The stereotype that girls do not play digital games is outdated, according to the Speak Up 2013 survey of students, teachers, administrators, and parents. The survey indicated that 42% of girls in grades 3-5 and 37% of girls in grades 6-8 said they regularly play games on tablets, compared to 38% of boys in grades 3-8. The report, titled The New Digital Learning Playbook: Understanding the Spectrum of Students’ Activities and Aspirations, also found equal levels of game play on smartphones among girls and boys in elementary (28%) and middle school (45%).  Continue reading

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More than half of students (55%) in the United States describe themselves as “engaged” in their education, as opposed to just 31% of teachers, according to an Education Week article about a new report released on April 9 by Gallup Education. The report, titled State of America’s Schools: The Path to Winning Again in Education, provides a synthesis of polling data and research conducted over time by the Gallup organization.

“The best educators know that for students to achieve meaningful, lasting success in the classroom and beyond, they must be emotionally engaged in the educational experience,” says the Gallup website’s Education page. “This means educators must focus on students’ hope, engagement, and wellbeing—the predictors Gallup has discovered matter the most.”

In its response to the report, the National Association of Secondary School Principals (NASSP) focused on the report’s emphasis on the key role of principals. “Gallup’s insightful State of America’s Schools report validates what decades of practice bear out: A highly skilled principal is the lynchpin to schoolwide success,” said NASSP Executive Director JoAnn Bartoletti in a statement.

To access the full State of America’s Schools report, click here.

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At the state and district levels, many educators and eligible partnership grantees are unsure how they might use federal funds for technology-related products and programs. With that in mind, Richard Culatta, director of the Office of Educational Technology within the U.S. Department of Education, issued a letter earlier this year to increase understanding of how to use federal grant programs to support “innovative technology-based strategies to personalize learning.”

The letter outlines how federal funds may support the use of technology to improve instruction and student outcomes. It gives examples from ESEA (Titles I, II, and III) and IDEA of how funds can be used to support technology initiatives in the following areas: 1) professional development, 2) student materials, resources, and support, 3) educator communication and collaboration, and 4) devices. To learn more, read the full letter.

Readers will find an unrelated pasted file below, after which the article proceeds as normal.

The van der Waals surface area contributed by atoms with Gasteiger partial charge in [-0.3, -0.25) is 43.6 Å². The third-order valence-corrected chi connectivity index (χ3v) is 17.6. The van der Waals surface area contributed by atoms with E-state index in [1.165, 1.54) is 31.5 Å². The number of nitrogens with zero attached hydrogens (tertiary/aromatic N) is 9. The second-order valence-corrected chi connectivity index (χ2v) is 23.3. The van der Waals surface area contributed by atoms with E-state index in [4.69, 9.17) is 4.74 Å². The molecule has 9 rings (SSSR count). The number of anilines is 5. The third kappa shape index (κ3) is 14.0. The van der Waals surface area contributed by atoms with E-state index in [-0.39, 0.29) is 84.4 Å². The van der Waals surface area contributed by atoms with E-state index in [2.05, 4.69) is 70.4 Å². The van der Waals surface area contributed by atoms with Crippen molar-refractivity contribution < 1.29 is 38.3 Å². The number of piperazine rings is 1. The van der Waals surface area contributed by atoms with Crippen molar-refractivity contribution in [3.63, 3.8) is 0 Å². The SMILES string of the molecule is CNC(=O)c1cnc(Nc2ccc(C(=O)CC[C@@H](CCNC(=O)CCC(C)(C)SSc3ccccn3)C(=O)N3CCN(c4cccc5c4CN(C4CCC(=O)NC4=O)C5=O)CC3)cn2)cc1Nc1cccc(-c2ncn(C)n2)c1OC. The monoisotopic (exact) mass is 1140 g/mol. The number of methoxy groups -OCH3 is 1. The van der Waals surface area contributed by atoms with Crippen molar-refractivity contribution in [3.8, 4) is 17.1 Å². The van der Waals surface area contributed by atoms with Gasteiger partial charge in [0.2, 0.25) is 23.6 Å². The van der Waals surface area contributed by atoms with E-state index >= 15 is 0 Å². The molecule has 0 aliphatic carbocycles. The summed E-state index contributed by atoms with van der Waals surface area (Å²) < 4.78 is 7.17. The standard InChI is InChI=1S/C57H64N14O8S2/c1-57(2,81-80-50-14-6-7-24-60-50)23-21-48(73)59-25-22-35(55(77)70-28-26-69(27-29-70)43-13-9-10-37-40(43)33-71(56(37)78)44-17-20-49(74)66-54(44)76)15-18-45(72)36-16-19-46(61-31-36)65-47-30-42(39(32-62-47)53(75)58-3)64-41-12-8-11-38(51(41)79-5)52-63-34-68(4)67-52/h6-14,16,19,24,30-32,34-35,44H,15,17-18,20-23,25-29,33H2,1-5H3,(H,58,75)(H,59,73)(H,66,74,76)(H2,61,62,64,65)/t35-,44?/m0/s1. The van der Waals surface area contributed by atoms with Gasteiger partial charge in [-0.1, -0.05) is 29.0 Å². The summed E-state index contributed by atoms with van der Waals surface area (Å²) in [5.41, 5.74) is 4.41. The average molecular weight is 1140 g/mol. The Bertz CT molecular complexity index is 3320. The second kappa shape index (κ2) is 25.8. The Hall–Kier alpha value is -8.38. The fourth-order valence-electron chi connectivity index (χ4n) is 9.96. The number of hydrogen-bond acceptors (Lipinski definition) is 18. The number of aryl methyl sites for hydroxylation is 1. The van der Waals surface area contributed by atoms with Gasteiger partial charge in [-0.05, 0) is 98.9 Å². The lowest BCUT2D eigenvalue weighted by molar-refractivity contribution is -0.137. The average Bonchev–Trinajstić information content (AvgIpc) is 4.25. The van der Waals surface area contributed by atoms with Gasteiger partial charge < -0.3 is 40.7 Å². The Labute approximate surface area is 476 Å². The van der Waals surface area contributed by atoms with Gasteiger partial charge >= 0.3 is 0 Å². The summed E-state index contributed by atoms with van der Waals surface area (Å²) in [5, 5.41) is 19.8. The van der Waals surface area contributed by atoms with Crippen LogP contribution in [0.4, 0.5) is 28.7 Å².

President Obama has made support of educational technology a key aspect of his overall education platform. For example, as noted on this blog, the President announced on February 4 major funding from four companies to support the ConnectED Initiative to provide high-speed Internet connectivity for nearly all schools within the United States. This initiative is part of the overall National Education Technology Plan.

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At the 2014 Pre K-12 Learning Group Master Class event in New York City on April 7, The Realities of ROI in a World of Edtech and Social Media, Kevin McAliley, CEO of Think Through Math, and Dana Truby, Director of Social Media for MDR Professional Services, talked with attendees about the evolving state of the learning resource industry. While education is undergoing many changes, from the new market contenders to how we talk to our customers, both believe these trends can benefit instructional materials developers because the changes represent new opportunities to reach educators and students.  Continue reading

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Noting that education should be built around the student, an article titled “Data: Education’s Killer App” by Michael King of IBM Global Education Industry in Education Week stated that “data is the application that can transform education” by enabling educators to personalize learning for individual students. King pointed out that in order to realize these benefits we need to address three major policy issues:

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